New York, a person constructed like typical Auburn Prison, was opened in 1876, with Zebulon R. Brockway as the first superintendent. The reformatories housed youthful offenders between ages sixteen (16) and thirty (30) and were first offenders. Under this program: 1. A new prisoner was classified as second grade, 2. Promoted to first grade after six months of good behavior, 3. Another six months of good behavior in the first grade qualified him for parole. However, if the prisoner committed misconduct, he was demoted to third grade where he was required to show good behavior for one month before he could be reclassified to second grade. Elmira Reformatory The is considered as the forerunner of modern
penology because it had all the elements of a modern correctional system, among which were a training school type, that is, compulsory education, casework method, and extensive use of parole based on the indeterminate sentence. OTHERS: Devil's island - French penal colony from 1852 to 1959 where political prisoners are exiled. Robben island - A prison complex located at the coast of Cape town south Africa which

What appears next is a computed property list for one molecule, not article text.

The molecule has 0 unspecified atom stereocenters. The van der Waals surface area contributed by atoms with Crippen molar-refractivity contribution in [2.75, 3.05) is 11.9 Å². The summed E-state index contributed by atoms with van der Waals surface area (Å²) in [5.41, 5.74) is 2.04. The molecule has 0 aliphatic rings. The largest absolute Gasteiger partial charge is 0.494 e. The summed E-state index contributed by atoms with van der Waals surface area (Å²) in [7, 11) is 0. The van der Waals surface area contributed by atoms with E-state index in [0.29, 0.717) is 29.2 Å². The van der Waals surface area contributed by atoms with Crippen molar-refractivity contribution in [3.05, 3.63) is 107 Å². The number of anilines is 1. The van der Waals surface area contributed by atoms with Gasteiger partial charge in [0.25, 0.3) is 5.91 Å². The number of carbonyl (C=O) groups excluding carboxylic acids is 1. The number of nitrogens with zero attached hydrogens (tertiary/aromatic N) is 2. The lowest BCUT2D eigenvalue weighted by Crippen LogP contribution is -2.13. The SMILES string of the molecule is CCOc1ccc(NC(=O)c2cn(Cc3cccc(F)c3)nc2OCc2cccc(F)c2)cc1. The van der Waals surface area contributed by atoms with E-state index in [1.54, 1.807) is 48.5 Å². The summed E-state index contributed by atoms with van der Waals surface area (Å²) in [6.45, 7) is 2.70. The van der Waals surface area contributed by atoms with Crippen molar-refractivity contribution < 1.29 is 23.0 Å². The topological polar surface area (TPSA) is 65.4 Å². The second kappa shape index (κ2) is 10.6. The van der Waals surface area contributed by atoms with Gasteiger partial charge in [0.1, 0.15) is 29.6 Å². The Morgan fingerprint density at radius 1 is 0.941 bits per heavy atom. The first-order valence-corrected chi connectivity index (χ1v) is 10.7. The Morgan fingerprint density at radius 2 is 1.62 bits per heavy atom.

serve as a refugee camp for people afflicted with leper before converted into a prison. OTHERS: Magna Carta - England's historic document which states that no man could be imprisoned without trial. Port Arthur - located in Tasmania, Australia, is a penal colony which is the destination for the hardest English prisoner during the middle of the 19th century. OTHERS:
Banishment - to force offenders to leave a country, home, or place by official decree. Piracy act of 1717 - was an act of the parliament of Great Britain that established a 7 years penal transportation to North America as a possible punishment for those convicted of lesser felonies. OTHERS: Auburn System - A penal method of the 19th century in which persons worked during the day and were kept in solitary confinement at night and silence enforced at all times. Elmira correctional facility - The first reformatory prison.
Notable elements of Auburn system a. stripped uniform b. lockstep c. silence Auburn correctional facility - the site of the first execution by electric chair in 1890. OTHERS: Pennsylvania system - penal method based on the principle that solitary confinement fosters penitence and courage's reformation. Superseded by the Auburn system. Separate system - is a form of prison
management based on the principle of keeping prisoners in solitary confinement. National Correction Conscious Week Every last week of October. By virtue of Proclamation Number 551. March 15,1995 President FVR